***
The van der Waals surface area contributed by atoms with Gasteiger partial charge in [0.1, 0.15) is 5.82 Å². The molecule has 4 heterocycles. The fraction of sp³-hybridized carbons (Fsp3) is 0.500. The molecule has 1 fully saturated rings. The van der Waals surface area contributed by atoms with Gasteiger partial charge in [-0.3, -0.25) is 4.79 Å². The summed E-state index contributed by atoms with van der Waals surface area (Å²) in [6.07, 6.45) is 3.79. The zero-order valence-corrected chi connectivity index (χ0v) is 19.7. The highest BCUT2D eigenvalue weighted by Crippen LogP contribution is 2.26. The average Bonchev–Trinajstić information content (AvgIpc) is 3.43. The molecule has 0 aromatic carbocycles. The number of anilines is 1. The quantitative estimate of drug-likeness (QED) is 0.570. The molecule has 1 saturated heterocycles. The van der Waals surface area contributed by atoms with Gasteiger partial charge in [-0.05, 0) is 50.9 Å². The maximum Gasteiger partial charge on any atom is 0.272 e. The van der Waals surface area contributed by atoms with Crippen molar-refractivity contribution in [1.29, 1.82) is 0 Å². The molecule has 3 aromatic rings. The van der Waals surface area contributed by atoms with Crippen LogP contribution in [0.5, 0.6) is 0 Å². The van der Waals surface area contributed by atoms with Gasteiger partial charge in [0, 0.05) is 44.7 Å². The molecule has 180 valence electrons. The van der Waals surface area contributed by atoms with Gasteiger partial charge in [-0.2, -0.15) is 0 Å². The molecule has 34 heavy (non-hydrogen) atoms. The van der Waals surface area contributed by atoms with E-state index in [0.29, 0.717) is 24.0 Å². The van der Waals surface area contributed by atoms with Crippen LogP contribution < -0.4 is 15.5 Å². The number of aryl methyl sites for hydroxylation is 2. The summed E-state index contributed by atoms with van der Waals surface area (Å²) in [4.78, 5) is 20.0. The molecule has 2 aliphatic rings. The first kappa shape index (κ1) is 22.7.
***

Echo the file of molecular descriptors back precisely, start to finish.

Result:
The van der Waals surface area contributed by atoms with Gasteiger partial charge in [0.1, 0.15) is 5.82 Å². The molecule has 4 heterocycles. The fraction of sp³-hybridized carbons (Fsp3) is 0.500. The molecule has 1 fully saturated rings. The van der Waals surface area contributed by atoms with Gasteiger partial charge in [-0.3, -0.25) is 4.79 Å². The summed E-state index contributed by atoms with van der Waals surface area (Å²) in [6.07, 6.45) is 3.79. The zero-order valence-corrected chi connectivity index (χ0v) is 19.7. The highest BCUT2D eigenvalue weighted by Crippen LogP contribution is 2.26. The average Bonchev–Trinajstić information content (AvgIpc) is 3.43. The molecule has 0 aromatic carbocycles. The number of anilines is 1. The quantitative estimate of drug-likeness (QED) is 0.570. The molecule has 1 saturated heterocycles. The van der Waals surface area contributed by atoms with Gasteiger partial charge in [-0.05, 0) is 50.9 Å². The maximum Gasteiger partial charge on any atom is 0.272 e. The van der Waals surface area contributed by atoms with Crippen molar-refractivity contribution in [1.29, 1.82) is 0 Å². The molecule has 3 aromatic rings. The van der Waals surface area contributed by atoms with Crippen LogP contribution in [0.5, 0.6) is 0 Å². The van der Waals surface area contributed by atoms with Gasteiger partial charge in [0, 0.05) is 44.7 Å². The molecule has 180 valence electrons. The van der Waals surface area contributed by atoms with Gasteiger partial charge in [-0.2, -0.15) is 0 Å². The molecule has 34 heavy (non-hydrogen) atoms. The van der Waals surface area contributed by atoms with E-state index in [0.29, 0.717) is 24.0 Å². The van der Waals surface area contributed by atoms with Crippen LogP contribution < -0.4 is 15.5 Å². The number of aryl methyl sites for hydroxylation is 2. The summed E-state index contributed by atoms with van der Waals surface area (Å²) in [4.78, 5) is 20.0. The molecule has 2 aliphatic rings. The first kappa shape index (κ1) is 22.7.